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Immigrant kids won’t be housed in Lakewood

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Feds reverse course, scrap controversial plan

By Gabrielle Porter

The federal government has abandoned plans to convert parts of a Lakewood office building to house up to 1,000 undocumented immigrant children, citing both time and money challenges.

The Administration of Children and Families had planned to use the Government Services Administration building at the Denver Federal Center as temporary housing for children in a program for minors who arrive in the U.S. without a parent or adult family member. The agency initially said the facility would be ready by April.

“After doing a thorough assessment prior to the start of any construction at Denver Federal Center … (the U.S. Health and Human Services Department) has decided that the price tag and timeline associated with the renovations necessary do not meet our need to have a facility ready for use this spring,” department spokeswoman Andrea Helling said in an e-mailed statement on Friday.

Helling also said the federal government appreciated the “outpouring of support” from Lakewood residents and elected officials.

Local officials who had questioned the plan’s timeline said they were pleased with the decision.

Lakewood Mayor Adam Paul said the news came as a relief.

“Because of the short timeframe for opening the center, the lack of information regarding the community impacts, and concern regarding the conditions for these kids, I was concerned about it from the moment it was announced,” Paul said in a news release. “The communication with the federal government has been challenging. I hope a better process can be established in the future, and I wish the best for these children.”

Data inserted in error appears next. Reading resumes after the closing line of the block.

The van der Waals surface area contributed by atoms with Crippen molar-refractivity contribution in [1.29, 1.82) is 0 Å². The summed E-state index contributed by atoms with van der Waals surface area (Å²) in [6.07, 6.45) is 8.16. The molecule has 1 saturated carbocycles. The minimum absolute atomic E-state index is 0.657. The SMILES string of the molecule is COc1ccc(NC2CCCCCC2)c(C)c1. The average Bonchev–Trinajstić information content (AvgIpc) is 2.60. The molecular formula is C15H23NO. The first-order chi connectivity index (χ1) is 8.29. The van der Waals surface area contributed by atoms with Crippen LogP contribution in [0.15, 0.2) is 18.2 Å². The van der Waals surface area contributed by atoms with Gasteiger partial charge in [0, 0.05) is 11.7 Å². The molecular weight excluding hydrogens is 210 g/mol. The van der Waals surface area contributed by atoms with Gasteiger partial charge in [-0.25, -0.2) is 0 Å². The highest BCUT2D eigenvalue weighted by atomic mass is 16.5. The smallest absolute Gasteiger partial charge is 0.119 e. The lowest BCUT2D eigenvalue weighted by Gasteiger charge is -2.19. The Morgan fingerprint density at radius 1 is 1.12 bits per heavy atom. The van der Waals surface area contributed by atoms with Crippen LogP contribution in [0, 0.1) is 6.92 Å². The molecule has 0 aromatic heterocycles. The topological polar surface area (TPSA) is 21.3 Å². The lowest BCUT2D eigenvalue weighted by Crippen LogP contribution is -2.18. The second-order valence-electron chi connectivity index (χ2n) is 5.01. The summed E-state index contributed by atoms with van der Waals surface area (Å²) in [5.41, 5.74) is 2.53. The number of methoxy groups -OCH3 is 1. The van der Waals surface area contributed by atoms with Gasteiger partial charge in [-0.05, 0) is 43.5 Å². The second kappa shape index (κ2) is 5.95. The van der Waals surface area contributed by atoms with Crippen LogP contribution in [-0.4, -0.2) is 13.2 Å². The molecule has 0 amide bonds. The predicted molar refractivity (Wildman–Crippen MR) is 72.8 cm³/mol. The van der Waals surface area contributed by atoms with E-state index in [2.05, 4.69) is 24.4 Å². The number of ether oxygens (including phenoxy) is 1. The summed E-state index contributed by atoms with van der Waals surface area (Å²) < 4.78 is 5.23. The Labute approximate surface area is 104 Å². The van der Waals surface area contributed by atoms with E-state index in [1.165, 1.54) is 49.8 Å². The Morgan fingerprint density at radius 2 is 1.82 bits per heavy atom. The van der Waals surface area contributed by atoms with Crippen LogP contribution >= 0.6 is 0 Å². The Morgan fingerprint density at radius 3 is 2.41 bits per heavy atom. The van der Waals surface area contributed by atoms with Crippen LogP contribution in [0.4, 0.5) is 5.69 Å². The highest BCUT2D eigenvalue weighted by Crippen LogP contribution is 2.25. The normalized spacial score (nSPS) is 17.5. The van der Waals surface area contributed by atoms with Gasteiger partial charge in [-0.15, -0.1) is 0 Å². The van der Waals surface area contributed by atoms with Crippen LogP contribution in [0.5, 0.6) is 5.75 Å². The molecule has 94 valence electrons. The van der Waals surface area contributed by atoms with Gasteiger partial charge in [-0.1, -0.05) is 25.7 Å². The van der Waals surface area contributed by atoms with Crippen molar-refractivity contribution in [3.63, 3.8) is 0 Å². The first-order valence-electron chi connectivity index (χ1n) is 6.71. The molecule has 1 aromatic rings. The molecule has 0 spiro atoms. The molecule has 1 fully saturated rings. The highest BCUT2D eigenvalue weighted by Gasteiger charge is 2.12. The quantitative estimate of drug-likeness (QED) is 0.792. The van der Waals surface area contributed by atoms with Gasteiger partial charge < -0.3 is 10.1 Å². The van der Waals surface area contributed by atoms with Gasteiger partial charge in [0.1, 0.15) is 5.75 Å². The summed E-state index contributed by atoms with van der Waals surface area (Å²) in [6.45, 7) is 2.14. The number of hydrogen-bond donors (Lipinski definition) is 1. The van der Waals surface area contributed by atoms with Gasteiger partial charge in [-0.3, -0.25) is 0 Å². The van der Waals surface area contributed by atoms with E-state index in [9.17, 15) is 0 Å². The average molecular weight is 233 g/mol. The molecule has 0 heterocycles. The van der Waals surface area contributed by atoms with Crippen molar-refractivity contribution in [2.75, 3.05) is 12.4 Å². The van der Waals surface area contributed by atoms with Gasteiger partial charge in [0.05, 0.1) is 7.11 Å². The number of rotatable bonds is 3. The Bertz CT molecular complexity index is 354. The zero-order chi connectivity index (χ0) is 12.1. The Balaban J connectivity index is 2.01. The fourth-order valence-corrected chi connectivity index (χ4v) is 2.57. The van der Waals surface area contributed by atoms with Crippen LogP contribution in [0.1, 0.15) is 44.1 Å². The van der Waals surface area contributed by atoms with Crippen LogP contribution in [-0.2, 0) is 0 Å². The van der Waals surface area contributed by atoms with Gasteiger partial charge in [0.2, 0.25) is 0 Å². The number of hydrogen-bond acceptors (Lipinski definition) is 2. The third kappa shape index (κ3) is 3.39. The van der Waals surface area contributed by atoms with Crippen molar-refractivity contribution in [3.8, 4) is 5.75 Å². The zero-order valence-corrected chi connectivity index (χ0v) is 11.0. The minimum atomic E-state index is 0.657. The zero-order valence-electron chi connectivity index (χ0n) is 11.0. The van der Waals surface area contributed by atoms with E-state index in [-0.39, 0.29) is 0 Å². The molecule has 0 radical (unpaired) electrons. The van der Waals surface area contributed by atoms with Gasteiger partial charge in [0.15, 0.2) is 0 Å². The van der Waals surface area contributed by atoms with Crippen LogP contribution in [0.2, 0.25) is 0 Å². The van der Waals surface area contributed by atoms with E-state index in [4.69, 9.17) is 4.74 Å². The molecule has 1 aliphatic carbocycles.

County Commissioners Libby Szabo and Don Rosier both welcomed the federal government’s decision to abandon the plan.

“I think we didn’t have enough answers …,” Szabo said. “They were very vague with their answers (about the facility), and I’m not sure if they were trying to be vague or if they just didn’t know the answers. And both things are unacceptable.”

Rosier said that while he is relieved by the decision, he was surprised because federal staffers had never given local officials any reason to believe the plan was not a certainty.

“They represented that this was a done deal …,” Rosier said. “At no time were we told … that they were still in the process of working out to see if it fit financially.”

Colorado Congressman Ed Perlmutter, the elected official who worked most closely with the Administration of Children and Families on the project, said in a news release that when he visited the site, it “quickly became evident” that setting up the facility would be an enormous task.

“While I wish HHS had conducted a thorough assessment before making any public announcements, I’m glad to see they have done appropriate due diligence prior to starting construction,” Perlmutter said in the release.

The Lakewood facility was chosen late in 2015 to serve as an overflow location when other shelters around the U.S. — which are mostly near the Southern border, including Texas and California — are full.

Plans for other overflow facilities are moving forward. Helling said a temporary shelter at Holloman Air Force Base in Alamogordo, N.M., has already opened, and another at a vacant Job Corps building in Homestead, Fla., will open at the end of the month.

The unaccompanied minor program was expanded after an unforeseen increase in 2014 in the number of children referred — a 133 percent spike over the previous year. The number returned to lower levels in 2015.

The vast majority of unaccompanied children are from Guatemala, El Salvador and Honduras. The Associated Press in January published an investigation saying that some children in the program were exposed to dangerous conditions after being released to sponsors who weren’t submitted to rigorous vetting.

Contact Gabrielle Porter at Gabrielle@evergreenco.com or at 303-350-1042.